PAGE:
•   Mutation

                                         51
  Sources of Genetic Variation
• Natural selection acts on natural variation
• Where does this variation come from???
  Meiosis
  Mutation
• Additional mechanisms help preserve
  variation (later)



                                                52
Meiosis = key source of variation



        Diagram – meiosis I




                                    53
Diagram – meiosis II




                       54
Random, Independent Assortment
 of Homologous Chromosomes
                     n=2




        Diagram – results of meiosis with n=2




                                                55
 Probability theory reveals that for
  random, independent events:
• If each event has 2 possible outcomes
  In this case, one side of the plate or the other
• The possible number of distribution
  combinations = 2n, where n = the number of
  events
  In this case, the distribution event is the
   distribution of chromosomes to the gametes
  n = the haploid number of chromosomes
• If n is 2, then combinations are 22 = 4
                                                  56
    Random, Independent Assortment
     of Homologous Chromosomes

   n=2


                Diagram – results of meiosis with n=2




    Four
  possible
distributions                                           57
 Probability theory reveals that for
  random, independent events:
• If each event has 2 possible outcomes
  In this case, one side of the plate or the other
• The possible number of distribution
  combinations = 2n, where n = the number of
  events
  In this case, distribution refers to the distribution
   of chromosomes to the gametes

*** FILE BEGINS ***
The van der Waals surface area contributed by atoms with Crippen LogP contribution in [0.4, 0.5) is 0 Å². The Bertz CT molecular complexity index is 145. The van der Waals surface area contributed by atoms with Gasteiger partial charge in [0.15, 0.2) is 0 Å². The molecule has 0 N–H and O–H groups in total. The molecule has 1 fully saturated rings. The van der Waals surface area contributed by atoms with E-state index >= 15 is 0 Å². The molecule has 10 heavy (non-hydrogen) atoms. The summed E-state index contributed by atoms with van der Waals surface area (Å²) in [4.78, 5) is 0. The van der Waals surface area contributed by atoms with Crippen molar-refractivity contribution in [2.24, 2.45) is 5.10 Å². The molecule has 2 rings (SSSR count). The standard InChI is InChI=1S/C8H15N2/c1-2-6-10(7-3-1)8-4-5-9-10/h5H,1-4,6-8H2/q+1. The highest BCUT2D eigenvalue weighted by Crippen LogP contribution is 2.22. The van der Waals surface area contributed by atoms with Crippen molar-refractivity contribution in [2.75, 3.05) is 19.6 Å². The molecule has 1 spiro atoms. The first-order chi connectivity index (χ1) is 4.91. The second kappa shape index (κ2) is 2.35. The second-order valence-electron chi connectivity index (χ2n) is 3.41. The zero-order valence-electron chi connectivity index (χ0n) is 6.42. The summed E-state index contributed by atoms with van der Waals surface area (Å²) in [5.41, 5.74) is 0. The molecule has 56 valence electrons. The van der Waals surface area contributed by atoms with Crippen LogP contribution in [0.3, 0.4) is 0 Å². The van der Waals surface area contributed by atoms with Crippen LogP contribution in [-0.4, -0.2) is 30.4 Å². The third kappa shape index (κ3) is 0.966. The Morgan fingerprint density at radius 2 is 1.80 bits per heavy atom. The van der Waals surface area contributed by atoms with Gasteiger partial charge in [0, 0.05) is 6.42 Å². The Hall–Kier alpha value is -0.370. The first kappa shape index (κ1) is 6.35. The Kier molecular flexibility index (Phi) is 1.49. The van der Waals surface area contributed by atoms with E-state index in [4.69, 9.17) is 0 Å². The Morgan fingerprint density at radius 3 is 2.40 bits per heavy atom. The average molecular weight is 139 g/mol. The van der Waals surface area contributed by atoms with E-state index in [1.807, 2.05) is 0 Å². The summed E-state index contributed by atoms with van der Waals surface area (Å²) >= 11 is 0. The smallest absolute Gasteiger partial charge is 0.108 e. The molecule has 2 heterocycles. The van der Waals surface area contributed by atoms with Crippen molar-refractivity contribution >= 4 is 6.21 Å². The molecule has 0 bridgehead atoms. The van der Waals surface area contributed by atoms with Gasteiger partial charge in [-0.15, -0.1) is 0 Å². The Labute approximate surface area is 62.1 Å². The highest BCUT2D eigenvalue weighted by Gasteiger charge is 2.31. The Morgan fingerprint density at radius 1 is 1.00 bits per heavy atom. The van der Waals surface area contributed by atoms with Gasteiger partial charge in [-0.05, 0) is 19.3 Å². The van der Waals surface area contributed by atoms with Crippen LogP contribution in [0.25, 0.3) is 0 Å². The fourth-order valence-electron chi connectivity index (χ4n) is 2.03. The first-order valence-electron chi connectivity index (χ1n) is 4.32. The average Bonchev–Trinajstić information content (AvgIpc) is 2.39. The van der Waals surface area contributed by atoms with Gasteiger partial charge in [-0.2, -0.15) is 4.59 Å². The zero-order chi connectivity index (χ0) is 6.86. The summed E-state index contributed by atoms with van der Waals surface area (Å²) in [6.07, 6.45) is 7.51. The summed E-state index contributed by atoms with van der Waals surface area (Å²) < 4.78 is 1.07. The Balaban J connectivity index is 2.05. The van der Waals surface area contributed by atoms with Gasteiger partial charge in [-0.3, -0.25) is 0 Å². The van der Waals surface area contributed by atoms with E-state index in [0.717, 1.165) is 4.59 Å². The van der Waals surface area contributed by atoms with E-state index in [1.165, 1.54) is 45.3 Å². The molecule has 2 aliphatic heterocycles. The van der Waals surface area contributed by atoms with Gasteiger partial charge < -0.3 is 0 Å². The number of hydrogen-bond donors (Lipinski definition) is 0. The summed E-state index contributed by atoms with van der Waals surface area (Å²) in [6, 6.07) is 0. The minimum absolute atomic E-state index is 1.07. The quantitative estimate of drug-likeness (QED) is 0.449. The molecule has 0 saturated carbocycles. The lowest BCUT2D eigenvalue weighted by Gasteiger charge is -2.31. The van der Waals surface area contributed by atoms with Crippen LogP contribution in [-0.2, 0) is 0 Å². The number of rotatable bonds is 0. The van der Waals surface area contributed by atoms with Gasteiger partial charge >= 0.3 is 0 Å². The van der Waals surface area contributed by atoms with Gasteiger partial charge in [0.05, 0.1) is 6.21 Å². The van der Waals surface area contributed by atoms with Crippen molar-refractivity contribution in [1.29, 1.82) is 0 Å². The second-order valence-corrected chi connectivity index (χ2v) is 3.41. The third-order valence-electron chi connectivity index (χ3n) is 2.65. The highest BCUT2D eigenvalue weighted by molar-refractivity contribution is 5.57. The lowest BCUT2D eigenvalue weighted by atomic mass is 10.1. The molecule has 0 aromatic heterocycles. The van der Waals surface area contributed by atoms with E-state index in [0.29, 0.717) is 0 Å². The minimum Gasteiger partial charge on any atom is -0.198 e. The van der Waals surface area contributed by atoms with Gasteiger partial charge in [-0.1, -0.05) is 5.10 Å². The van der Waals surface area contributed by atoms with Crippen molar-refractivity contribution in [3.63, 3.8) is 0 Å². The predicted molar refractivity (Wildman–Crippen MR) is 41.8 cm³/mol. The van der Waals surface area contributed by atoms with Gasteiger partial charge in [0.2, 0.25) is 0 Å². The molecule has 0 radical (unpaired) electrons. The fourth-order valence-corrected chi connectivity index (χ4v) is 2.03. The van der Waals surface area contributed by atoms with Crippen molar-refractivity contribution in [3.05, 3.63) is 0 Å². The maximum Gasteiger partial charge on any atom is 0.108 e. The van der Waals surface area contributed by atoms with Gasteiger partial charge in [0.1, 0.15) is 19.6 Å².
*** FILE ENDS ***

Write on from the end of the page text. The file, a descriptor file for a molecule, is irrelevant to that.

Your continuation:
n = the haploid number of chromosomes
• If n is 23, then combinations are 223 = 8.4
  million!
                                                     58
   Probability is Multiplicative:
   8.4 million x 8.4 million > 70 trillion!!!

That is the number of possible combinations
  of maternal and paternal chromosomes in
  the offspring of a randomly mating pair of
                    humans



                                                59
Recombination     Diagram – recombination
 increases the
    potential
   variation to
     infinity


                                            60
           Critical Thinking
• Can meiosis produce totally new traits???




                                          61
           Critical Thinking
• Can meiosis produce totally new traits???
• No – remember, normal meiosis just
  shuffles the alleles
• Only mutation can make entirely new
  alleles




                                          62
Natural Selection as a Mechanism
   of Evolutionary Adaptation
• Natural selection acts on the variation
  produced by meiosis and mutation
• Selection increases the “fitness” of a
  population in a given environment
• Fitness = ???



                                            63
Natural Selection as a Mechanism
   of Evolutionary Adaptation
• Natural selection acts on the variation
  produced by meiosis and mutation
• Selection increases the “fitness” of a
  population in a given environment
• Fitness = reproductive success
  NOT big, NOT smart, NOT strong
  The production of successful offspring is the
   key
                                                   64
    Natural selection has limits
• Individuals vary in fitness
  Natural selection promotes the most fit
• Selection acts on the phenotype – the
  whole, complex organism
  Results from the combination of many different
   genes for any organism
  These genes are expressed in the whole,
   complex environment
• Selection is always constrained by the
  whole, complex evolutionary history of the
  species                                   65
          Critical Thinking
• Can evolution respond to “needs”???




                                        66
           Critical Thinking
• Can evolution respond to “needs”???
• NO!!!
• Evolution is a combination of random
  events + successful reproduction in a
  given environment
• The environment is the wall; natural
  selection is the gate!!!!
  If the phenotype “works”, the genotype
   passes through the gate
                                            67
   Patterns of Change by Natural
             Selection
• Directional Selection
• Diversifying Selection (AKA disruptive)
• Stabilizing Selection


                   Diagram –
                   patterns of
                   natural
                   selection



                                            68
Remember, all populations exhibit a